Why is Outdoor Play/ Education So Important for Young Children?

Why is Outdoor Play/ Education So Important for Young Children?

Children learn best through doing, so it makes sense to get them outside to really experience things. Vast, open spaces where children’s play can come to full expression, where children can make a mess, run, jump and hide, where they… 

The specific features and stimulus of the outdoor environment provide for different play opportunities that can hardly be replicated inside. The outdoors can be described as an open and constantly changing environment, where it is possible to experience freedom, gross movements, and contact with natural elements. While playing outside, children benefit from being exposed to sunlight, natural elements, and open air, which contributes to bone development, stronger immune system and physical activity. Outdoor play enables children to enjoy the natural environment and learn to seek out exercise, fresh air, and activity. There is something fundamentally healthy about using the outdoors. Thus outdoor play develops disposition for the outdoors, for physical activity, and for care of the environment.

There are two fundamental reasons why outdoor play is critical for young children in our early childhood programs and schools.

First, many of the developmental tasks that children must achieve—exploring, risk-taking, fine and gross motor development and the absorption of vast amounts of basic knowledge—can be most effectively learned through outdoor play. Children need opportunities to explore, experiment, manipulate, reconfigure, expand, influence, change, marvel, discover, practice, dam up, push their limits, yell, sing, and create. Some of my favourite childhood memories are playing outdoors, in fact pretty much all of my most memorable moments took place outside. This is no accident. Not only do children learn lots of basic and fundamental information about how the world works in a very effective manner, they are more likely to remember what they learned because it was concrete and personally meaningful.

The outdoor environment offers unique stimulus that capture children’s attention and interest. Natural elements are open-ended materials, that can respond to children’s imagination and needs. The exploration of natural elements is also important to capture children’s attention to the richness and diversity of nature. Through outdoor play and the exploration of natural elements, it is possible to promote education in its broadest sense. To learn about their own physical and emotional capabilities, children must push their limits. How high can I swing? Do I dare go down the slide? How high can I climb? Can I go down the slide headfirst? To learn about the physical world, the child must experiment with the physical world. Can I slide on the sand? Can I roll on grass? What happens when I throw a piece of wood into the pond? Is cement hard or soft to fall on?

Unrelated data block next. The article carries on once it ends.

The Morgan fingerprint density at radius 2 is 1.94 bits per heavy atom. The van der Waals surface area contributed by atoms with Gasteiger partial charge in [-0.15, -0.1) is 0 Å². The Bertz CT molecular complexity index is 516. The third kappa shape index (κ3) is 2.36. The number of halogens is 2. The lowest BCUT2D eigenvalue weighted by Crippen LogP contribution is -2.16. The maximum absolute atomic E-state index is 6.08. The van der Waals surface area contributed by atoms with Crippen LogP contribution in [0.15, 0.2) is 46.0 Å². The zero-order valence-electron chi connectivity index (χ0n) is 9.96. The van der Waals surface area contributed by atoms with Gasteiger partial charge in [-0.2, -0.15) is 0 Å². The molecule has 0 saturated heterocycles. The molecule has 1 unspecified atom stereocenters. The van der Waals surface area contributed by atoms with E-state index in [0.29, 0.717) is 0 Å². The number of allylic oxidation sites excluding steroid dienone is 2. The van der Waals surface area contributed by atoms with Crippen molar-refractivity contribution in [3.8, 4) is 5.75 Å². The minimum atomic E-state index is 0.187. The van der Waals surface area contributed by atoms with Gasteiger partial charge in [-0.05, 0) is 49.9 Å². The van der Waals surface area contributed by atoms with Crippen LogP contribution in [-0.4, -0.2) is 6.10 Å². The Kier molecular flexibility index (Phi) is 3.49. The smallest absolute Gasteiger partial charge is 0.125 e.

Second, our culture is taking outdoor play away from young children through excessive TV and computer use, unsafe neighbourhoods, busy and tired parents, educational accountability, elimination of school recess, and academic standards that push more and more developmentally inappropriate academics into our early childhood programs, thus taking time away from play. Changes in current societies are affecting childhood experiences. Time for outdoor play is diminishing, contributing to more sedentary lifestyles, disconnected from the natural world there is a need to raise general awareness regarding children’s right to play outdoors, as well as its potential in supporting children’s well-being, learning and development. Children who learn to enjoy the outdoors have a much higher likelihood of becoming adults who enjoy hiking, gardening, jogging, bicycling, mountain climbing, or other outdoor endeavours. This is critical as obesity becomes an ever-greater national concern and as we must all learn to care for and protect the environment.

Providing for the outdoor play needs of young children is a complex and challenging task. A variety of factors must be considered, including the various play needs of young children, supervision and safety. However, because our children experience fewer and fewer opportunities to explore nature, run, roll, climb, and swing and because outdoor play is part of being a child, we must find a variety of ways to provide quality outdoor play experiences for all children, beginning in infancy. Children need to move their bodies in a variety of ways, everyday! Movement is critical for learning and development and allowing freedom to explore their bodies through movement is best done outside. Quite simply, you can move further, faster and with greater freedom, outside.

Interested in learning more about this topic? Check out our course – The Importance of Outdoor Play for Young Children – via the Online Learning Hub.

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